Most courts provide a blank answer form you can use to draft your reply. Google “[court name] + answer form” or “court forms” to see if your court has a template for you to use. If you can’t find an answer form online or if you have any questions about the filing process, reach out to your court clerk. A court clerk can’t give you any legal advice, but they can help you locate forms and understand your court’s procedures. 

Note: Some courts require additional paperwork, like a  certificate of service. Check your court’s website or talk to your court clerk if you're unsure about your court’s procedure. 

Step 3: File the Answer Form With the Court and Serve on the Plaintiff

The answer form filing process is different for every court. You can usually file in person at the courthouse listed on your summons, but you may also be able to file online or through the mail. Check with your court’s website or ask the court clerk if you have any questions about the filing process.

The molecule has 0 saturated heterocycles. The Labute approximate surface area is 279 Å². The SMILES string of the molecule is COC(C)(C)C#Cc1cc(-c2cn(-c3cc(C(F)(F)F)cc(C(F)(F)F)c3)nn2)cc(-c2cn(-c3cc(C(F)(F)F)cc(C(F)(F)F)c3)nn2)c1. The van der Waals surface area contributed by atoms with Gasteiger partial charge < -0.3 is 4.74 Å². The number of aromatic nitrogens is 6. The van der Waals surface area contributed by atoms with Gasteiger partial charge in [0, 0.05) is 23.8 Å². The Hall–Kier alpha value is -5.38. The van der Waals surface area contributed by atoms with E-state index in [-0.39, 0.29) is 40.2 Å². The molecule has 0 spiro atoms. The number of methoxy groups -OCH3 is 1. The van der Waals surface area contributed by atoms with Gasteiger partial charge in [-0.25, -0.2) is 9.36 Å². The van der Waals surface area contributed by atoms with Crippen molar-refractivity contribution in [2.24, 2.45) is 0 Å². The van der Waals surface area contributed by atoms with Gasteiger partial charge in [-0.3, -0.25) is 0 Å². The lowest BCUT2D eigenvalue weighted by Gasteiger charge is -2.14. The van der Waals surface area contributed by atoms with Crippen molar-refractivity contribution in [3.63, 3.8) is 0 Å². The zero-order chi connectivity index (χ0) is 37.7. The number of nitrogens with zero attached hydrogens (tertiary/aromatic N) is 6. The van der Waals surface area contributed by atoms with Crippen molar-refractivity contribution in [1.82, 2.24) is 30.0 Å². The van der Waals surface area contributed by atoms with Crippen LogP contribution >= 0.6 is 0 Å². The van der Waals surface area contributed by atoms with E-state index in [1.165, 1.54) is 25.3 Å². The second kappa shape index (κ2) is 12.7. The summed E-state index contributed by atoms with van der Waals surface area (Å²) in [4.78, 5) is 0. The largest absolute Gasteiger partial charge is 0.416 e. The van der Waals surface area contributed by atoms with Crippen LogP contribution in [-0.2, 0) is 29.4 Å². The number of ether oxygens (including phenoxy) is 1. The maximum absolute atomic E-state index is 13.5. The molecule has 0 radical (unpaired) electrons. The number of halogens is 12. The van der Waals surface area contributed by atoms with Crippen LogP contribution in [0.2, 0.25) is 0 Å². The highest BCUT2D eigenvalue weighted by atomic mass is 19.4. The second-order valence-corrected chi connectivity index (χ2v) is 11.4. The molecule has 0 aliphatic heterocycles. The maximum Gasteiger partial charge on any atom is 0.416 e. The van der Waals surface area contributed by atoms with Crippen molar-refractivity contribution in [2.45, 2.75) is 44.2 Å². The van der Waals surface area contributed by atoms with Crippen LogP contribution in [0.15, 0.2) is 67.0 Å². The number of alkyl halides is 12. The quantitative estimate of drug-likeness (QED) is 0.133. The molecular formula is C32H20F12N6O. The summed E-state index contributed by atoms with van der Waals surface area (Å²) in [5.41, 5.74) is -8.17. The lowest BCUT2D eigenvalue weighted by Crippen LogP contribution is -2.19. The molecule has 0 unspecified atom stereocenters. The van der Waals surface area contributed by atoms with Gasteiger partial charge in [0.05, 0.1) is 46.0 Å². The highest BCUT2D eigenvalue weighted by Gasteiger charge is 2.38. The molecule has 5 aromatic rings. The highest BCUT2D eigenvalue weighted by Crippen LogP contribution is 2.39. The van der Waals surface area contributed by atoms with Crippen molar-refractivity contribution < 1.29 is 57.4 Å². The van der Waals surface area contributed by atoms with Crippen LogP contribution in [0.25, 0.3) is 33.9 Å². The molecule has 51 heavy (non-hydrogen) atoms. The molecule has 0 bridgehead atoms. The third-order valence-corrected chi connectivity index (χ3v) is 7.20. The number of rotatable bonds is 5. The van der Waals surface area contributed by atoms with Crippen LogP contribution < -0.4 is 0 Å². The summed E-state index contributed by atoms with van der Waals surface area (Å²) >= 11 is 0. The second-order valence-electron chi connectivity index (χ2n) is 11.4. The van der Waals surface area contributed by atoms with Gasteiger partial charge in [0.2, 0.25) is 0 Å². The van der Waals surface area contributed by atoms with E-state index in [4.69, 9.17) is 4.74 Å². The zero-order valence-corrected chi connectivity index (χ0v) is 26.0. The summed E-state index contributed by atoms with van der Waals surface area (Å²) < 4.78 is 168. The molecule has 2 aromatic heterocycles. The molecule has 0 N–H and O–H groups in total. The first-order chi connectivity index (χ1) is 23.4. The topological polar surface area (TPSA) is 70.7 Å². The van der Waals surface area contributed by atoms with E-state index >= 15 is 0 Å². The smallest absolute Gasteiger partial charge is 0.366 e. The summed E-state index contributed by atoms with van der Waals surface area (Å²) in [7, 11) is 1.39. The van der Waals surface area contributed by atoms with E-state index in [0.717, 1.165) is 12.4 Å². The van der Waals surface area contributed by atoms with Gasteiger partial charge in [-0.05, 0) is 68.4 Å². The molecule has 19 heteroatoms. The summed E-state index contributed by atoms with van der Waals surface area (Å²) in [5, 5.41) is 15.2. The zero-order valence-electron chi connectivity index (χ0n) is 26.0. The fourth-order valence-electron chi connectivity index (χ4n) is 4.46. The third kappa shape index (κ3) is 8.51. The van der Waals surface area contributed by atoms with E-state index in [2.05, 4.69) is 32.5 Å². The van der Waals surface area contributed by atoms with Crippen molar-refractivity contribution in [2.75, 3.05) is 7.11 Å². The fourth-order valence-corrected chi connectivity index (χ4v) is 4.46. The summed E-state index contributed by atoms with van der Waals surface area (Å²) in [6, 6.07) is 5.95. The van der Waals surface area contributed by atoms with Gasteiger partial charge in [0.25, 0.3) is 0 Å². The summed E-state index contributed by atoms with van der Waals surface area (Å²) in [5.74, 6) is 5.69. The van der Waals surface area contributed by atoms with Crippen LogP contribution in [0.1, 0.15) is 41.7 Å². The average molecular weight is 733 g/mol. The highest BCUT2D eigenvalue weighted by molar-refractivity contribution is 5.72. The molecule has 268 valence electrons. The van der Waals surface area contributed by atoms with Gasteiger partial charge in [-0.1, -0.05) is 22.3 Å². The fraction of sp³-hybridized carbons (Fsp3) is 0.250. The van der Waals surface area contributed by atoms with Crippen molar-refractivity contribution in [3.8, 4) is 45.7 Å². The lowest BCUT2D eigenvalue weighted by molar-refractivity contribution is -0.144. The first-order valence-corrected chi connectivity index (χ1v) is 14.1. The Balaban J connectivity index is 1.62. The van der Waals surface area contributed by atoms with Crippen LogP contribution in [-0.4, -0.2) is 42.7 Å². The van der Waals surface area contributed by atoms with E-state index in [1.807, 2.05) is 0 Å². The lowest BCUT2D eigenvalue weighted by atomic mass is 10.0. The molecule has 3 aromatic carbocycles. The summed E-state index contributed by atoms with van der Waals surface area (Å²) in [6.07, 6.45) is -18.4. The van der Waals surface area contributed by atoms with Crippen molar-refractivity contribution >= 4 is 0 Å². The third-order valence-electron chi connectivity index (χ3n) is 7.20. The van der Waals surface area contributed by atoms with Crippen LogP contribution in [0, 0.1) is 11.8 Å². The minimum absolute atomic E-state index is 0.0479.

Regardless of how you file, you likely have to send a copy of your answer form to Aldous & Associates. This is called “service.” You can usually do this through the mail. Anytime you send court documents via mail, it’s preferable to use certified mail, so you have a receipt for your records. 

Let’s Summarize…

If Aldous & Associates contacts you about a debt, start by validating the debt. If the debt is valid, you can start negotiating a debt settlement right away. With a debt settlement, you only pay a portion of the debt owed. If Aldous & Associates files a debt collection lawsuit against you, respond to the lawsuit by filing an answer form as soon as you can.

Written By:

Jonathan Petts


Jonathan Petts has over 10 years of experience in bankruptcy and is co-founder and CEO of Upsolve. Attorney Petts has an LLM in Bankruptcy from St. John's University, clerked for two federal bankruptcy judges, and worked at two top New York City law firms specializing in bankrupt... read more about Jonathan Petts